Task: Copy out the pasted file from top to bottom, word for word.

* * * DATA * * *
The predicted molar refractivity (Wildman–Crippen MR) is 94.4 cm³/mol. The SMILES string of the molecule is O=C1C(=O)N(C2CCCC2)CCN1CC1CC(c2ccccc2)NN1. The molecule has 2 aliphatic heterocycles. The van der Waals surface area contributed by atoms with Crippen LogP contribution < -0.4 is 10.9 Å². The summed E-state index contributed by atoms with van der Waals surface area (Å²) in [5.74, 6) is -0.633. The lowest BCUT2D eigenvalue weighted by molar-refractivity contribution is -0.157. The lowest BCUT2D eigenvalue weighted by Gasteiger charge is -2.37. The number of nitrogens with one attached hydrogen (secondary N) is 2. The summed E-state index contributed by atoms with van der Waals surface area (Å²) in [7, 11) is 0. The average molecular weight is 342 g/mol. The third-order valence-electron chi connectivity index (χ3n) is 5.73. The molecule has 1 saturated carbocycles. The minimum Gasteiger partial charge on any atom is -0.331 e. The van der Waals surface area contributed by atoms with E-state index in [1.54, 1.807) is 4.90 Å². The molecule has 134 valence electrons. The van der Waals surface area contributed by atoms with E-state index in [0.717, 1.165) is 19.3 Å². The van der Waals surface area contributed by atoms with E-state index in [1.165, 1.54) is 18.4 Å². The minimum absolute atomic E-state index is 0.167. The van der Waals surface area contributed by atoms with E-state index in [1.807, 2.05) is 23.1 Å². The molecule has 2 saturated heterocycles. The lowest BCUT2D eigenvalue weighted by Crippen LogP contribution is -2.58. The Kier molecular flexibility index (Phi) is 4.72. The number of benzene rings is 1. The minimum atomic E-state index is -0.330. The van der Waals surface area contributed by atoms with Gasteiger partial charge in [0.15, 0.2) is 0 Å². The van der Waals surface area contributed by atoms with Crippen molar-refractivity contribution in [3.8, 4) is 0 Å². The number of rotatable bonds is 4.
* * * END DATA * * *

The predicted molar refractivity (Wildman–Crippen MR) is 94.4 cm³/mol. The SMILES string of the molecule is O=C1C(=O)N(C2CCCC2)CCN1CC1CC(c2ccccc2)NN1. The molecule has 2 aliphatic heterocycles. The van der Waals surface area contributed by atoms with Crippen LogP contribution < -0.4 is 10.9 Å². The summed E-state index contributed by atoms with van der Waals surface area (Å²) in [5.74, 6) is -0.633. The lowest BCUT2D eigenvalue weighted by molar-refractivity contribution is -0.157. The lowest BCUT2D eigenvalue weighted by Gasteiger charge is -2.37. The number of nitrogens with one attached hydrogen (secondary N) is 2. The summed E-state index contributed by atoms with van der Waals surface area (Å²) in [7, 11) is 0. The average molecular weight is 342 g/mol. The third-order valence-electron chi connectivity index (χ3n) is 5.73. The molecule has 1 saturated carbocycles. The minimum Gasteiger partial charge on any atom is -0.331 e. The van der Waals surface area contributed by atoms with E-state index in [1.54, 1.807) is 4.90 Å². The molecule has 134 valence electrons. The van der Waals surface area contributed by atoms with E-state index in [0.717, 1.165) is 19.3 Å². The van der Waals surface area contributed by atoms with E-state index in [1.165, 1.54) is 18.4 Å². The minimum absolute atomic E-state index is 0.167. The van der Waals surface area contributed by atoms with E-state index in [1.807, 2.05) is 23.1 Å². The molecule has 2 saturated heterocycles. The lowest BCUT2D eigenvalue weighted by Crippen LogP contribution is -2.58. The Kier molecular flexibility index (Phi) is 4.72. The number of benzene rings is 1. The minimum atomic E-state index is -0.330. The van der Waals surface area contributed by atoms with Gasteiger partial charge in [0.15, 0.2) is 0 Å². The van der Waals surface area contributed by atoms with Crippen molar-refractivity contribution in [3.8, 4) is 0 Å². The number of rotatable bonds is 4.